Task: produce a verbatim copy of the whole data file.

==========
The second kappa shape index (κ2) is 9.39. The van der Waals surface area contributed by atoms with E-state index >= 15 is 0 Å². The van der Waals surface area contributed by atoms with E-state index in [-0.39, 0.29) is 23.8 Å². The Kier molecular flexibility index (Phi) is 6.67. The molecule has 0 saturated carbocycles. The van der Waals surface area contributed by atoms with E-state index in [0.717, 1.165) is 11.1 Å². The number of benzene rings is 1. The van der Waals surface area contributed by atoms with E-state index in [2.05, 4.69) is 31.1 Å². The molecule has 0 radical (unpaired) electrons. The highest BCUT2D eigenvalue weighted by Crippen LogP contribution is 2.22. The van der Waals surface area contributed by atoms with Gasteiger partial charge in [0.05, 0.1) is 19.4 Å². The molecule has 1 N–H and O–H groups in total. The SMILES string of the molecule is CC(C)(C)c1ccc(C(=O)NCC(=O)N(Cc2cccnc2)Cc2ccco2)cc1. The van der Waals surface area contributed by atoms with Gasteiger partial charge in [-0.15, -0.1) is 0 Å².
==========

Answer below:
The second kappa shape index (κ2) is 9.39. The van der Waals surface area contributed by atoms with E-state index >= 15 is 0 Å². The van der Waals surface area contributed by atoms with E-state index in [-0.39, 0.29) is 23.8 Å². The Kier molecular flexibility index (Phi) is 6.67. The molecule has 0 saturated carbocycles. The van der Waals surface area contributed by atoms with E-state index in [0.717, 1.165) is 11.1 Å². The number of benzene rings is 1. The van der Waals surface area contributed by atoms with E-state index in [2.05, 4.69) is 31.1 Å². The molecule has 0 radical (unpaired) electrons. The highest BCUT2D eigenvalue weighted by Crippen LogP contribution is 2.22. The van der Waals surface area contributed by atoms with Gasteiger partial charge in [0.05, 0.1) is 19.4 Å². The molecule has 1 N–H and O–H groups in total. The SMILES string of the molecule is CC(C)(C)c1ccc(C(=O)NCC(=O)N(Cc2cccnc2)Cc2ccco2)cc1. The van der Waals surface area contributed by atoms with Gasteiger partial charge in [-0.15, -0.1) is 0 Å².